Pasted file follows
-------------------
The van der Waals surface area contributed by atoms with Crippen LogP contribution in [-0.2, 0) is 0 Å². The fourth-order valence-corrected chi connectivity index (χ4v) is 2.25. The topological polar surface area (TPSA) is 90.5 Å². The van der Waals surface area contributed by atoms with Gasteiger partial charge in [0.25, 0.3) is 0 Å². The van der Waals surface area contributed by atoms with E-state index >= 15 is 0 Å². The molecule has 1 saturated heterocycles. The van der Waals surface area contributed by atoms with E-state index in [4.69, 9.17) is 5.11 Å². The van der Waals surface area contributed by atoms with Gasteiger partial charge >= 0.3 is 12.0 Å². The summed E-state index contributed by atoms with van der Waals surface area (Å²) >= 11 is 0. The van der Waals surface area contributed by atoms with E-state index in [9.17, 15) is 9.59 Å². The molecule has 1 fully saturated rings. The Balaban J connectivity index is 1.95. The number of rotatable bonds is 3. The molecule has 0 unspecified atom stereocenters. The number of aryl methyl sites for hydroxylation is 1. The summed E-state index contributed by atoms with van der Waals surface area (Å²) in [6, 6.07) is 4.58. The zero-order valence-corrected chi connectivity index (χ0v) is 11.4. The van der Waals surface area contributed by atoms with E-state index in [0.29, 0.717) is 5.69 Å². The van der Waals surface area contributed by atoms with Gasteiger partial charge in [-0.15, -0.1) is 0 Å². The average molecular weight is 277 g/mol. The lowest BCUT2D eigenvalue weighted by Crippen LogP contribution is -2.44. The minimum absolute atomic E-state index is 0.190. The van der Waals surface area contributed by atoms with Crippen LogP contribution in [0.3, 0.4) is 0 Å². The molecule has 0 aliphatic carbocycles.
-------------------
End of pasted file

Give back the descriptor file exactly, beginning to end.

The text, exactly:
The van der Waals surface area contributed by atoms with Crippen LogP contribution in [-0.2, 0) is 0 Å². The fourth-order valence-corrected chi connectivity index (χ4v) is 2.25. The topological polar surface area (TPSA) is 90.5 Å². The van der Waals surface area contributed by atoms with Gasteiger partial charge in [0.25, 0.3) is 0 Å². The van der Waals surface area contributed by atoms with E-state index >= 15 is 0 Å². The molecule has 1 saturated heterocycles. The van der Waals surface area contributed by atoms with E-state index in [4.69, 9.17) is 5.11 Å². The van der Waals surface area contributed by atoms with Gasteiger partial charge >= 0.3 is 12.0 Å². The summed E-state index contributed by atoms with van der Waals surface area (Å²) >= 11 is 0. The van der Waals surface area contributed by atoms with E-state index in [9.17, 15) is 9.59 Å². The molecule has 1 fully saturated rings. The Balaban J connectivity index is 1.95. The number of rotatable bonds is 3. The molecule has 0 unspecified atom stereocenters. The number of aryl methyl sites for hydroxylation is 1. The summed E-state index contributed by atoms with van der Waals surface area (Å²) in [6, 6.07) is 4.58. The zero-order valence-corrected chi connectivity index (χ0v) is 11.4. The van der Waals surface area contributed by atoms with E-state index in [0.29, 0.717) is 5.69 Å². The van der Waals surface area contributed by atoms with Gasteiger partial charge in [-0.15, -0.1) is 0 Å². The average molecular weight is 277 g/mol. The lowest BCUT2D eigenvalue weighted by Crippen LogP contribution is -2.44. The minimum absolute atomic E-state index is 0.190. The van der Waals surface area contributed by atoms with Crippen LogP contribution in [0.3, 0.4) is 0 Å². The molecule has 0 aliphatic carbocycles.